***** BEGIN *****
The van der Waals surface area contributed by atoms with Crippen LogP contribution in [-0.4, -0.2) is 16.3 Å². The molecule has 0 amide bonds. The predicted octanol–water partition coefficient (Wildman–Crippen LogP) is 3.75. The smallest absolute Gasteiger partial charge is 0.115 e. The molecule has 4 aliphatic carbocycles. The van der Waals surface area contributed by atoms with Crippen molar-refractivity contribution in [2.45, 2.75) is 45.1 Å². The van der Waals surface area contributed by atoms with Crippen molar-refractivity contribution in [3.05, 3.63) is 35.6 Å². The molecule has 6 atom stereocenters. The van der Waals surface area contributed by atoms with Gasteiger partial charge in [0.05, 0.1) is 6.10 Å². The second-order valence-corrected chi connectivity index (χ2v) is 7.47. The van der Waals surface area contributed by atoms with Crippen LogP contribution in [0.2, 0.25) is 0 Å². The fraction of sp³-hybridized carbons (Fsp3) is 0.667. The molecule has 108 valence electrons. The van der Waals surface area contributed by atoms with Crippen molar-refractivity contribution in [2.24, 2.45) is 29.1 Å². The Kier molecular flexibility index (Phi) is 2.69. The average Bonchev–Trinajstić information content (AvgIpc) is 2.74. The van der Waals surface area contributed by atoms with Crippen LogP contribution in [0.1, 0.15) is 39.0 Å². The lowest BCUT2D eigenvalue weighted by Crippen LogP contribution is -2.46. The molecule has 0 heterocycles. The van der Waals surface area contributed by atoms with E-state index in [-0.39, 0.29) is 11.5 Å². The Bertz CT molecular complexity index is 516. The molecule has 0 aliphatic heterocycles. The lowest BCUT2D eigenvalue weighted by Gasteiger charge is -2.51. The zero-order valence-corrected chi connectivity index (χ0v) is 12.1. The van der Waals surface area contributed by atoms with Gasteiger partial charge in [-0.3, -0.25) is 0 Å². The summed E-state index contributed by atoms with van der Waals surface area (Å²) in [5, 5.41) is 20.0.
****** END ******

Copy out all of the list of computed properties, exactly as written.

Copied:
The van der Waals surface area contributed by atoms with Crippen LogP contribution in [-0.4, -0.2) is 16.3 Å². The molecule has 0 amide bonds. The predicted octanol–water partition coefficient (Wildman–Crippen LogP) is 3.75. The smallest absolute Gasteiger partial charge is 0.115 e. The molecule has 4 aliphatic carbocycles. The van der Waals surface area contributed by atoms with Crippen molar-refractivity contribution in [2.45, 2.75) is 45.1 Å². The van der Waals surface area contributed by atoms with Crippen molar-refractivity contribution in [3.05, 3.63) is 35.6 Å². The molecule has 6 atom stereocenters. The van der Waals surface area contributed by atoms with Gasteiger partial charge in [0.05, 0.1) is 6.10 Å². The second-order valence-corrected chi connectivity index (χ2v) is 7.47. The van der Waals surface area contributed by atoms with Crippen LogP contribution in [0.2, 0.25) is 0 Å². The fraction of sp³-hybridized carbons (Fsp3) is 0.667. The molecule has 108 valence electrons. The van der Waals surface area contributed by atoms with Crippen molar-refractivity contribution in [2.24, 2.45) is 29.1 Å². The Kier molecular flexibility index (Phi) is 2.69. The average Bonchev–Trinajstić information content (AvgIpc) is 2.74. The van der Waals surface area contributed by atoms with Crippen LogP contribution in [0.1, 0.15) is 39.0 Å². The lowest BCUT2D eigenvalue weighted by Crippen LogP contribution is -2.46. The molecule has 0 heterocycles. The van der Waals surface area contributed by atoms with E-state index in [-0.39, 0.29) is 11.5 Å². The Bertz CT molecular complexity index is 516. The molecule has 0 aliphatic heterocycles. The lowest BCUT2D eigenvalue weighted by Gasteiger charge is -2.51. The zero-order valence-corrected chi connectivity index (χ0v) is 12.1. The van der Waals surface area contributed by atoms with Gasteiger partial charge in [-0.3, -0.25) is 0 Å². The summed E-state index contributed by atoms with van der Waals surface area (Å²) in [5, 5.41) is 20.0.